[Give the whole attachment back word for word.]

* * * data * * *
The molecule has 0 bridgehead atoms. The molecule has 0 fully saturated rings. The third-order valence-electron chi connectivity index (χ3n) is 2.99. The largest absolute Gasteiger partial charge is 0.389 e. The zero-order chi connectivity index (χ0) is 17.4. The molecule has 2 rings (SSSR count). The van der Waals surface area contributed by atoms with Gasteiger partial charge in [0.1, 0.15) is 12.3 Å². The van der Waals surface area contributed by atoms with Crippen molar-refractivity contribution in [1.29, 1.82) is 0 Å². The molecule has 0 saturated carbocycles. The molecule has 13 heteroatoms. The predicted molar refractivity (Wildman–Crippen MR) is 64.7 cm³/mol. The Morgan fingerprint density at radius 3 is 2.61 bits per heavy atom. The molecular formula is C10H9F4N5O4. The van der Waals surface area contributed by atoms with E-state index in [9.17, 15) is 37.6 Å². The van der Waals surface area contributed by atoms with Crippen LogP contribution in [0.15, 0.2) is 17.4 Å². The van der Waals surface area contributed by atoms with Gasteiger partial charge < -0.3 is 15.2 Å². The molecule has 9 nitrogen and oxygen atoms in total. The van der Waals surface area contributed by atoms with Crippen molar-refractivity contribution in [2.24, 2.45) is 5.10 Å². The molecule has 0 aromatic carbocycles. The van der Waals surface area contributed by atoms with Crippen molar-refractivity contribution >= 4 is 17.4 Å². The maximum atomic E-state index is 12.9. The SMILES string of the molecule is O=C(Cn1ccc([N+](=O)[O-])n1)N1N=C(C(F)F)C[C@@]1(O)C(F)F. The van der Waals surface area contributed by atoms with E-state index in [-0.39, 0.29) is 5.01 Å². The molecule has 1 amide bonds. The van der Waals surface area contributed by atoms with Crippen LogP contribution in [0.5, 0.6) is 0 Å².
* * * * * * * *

The molecule has 0 bridgehead atoms. The molecule has 0 fully saturated rings. The third-order valence-electron chi connectivity index (χ3n) is 2.99. The largest absolute Gasteiger partial charge is 0.389 e. The zero-order chi connectivity index (χ0) is 17.4. The molecule has 2 rings (SSSR count). The van der Waals surface area contributed by atoms with Gasteiger partial charge in [0.1, 0.15) is 12.3 Å². The van der Waals surface area contributed by atoms with Crippen molar-refractivity contribution in [1.29, 1.82) is 0 Å². The molecule has 0 saturated carbocycles. The molecule has 13 heteroatoms. The predicted molar refractivity (Wildman–Crippen MR) is 64.7 cm³/mol. The Morgan fingerprint density at radius 3 is 2.61 bits per heavy atom. The molecular formula is C10H9F4N5O4. The van der Waals surface area contributed by atoms with E-state index in [9.17, 15) is 37.6 Å². The van der Waals surface area contributed by atoms with Crippen LogP contribution in [0.15, 0.2) is 17.4 Å². The van der Waals surface area contributed by atoms with Gasteiger partial charge < -0.3 is 15.2 Å². The molecule has 9 nitrogen and oxygen atoms in total. The van der Waals surface area contributed by atoms with Crippen molar-refractivity contribution in [2.24, 2.45) is 5.10 Å². The molecule has 0 aromatic carbocycles. The van der Waals surface area contributed by atoms with Crippen molar-refractivity contribution >= 4 is 17.4 Å². The maximum atomic E-state index is 12.9. The SMILES string of the molecule is O=C(Cn1ccc([N+](=O)[O-])n1)N1N=C(C(F)F)C[C@@]1(O)C(F)F. The van der Waals surface area contributed by atoms with E-state index in [-0.39, 0.29) is 5.01 Å². The molecule has 1 amide bonds. The van der Waals surface area contributed by atoms with Crippen LogP contribution in [0.5, 0.6) is 0 Å².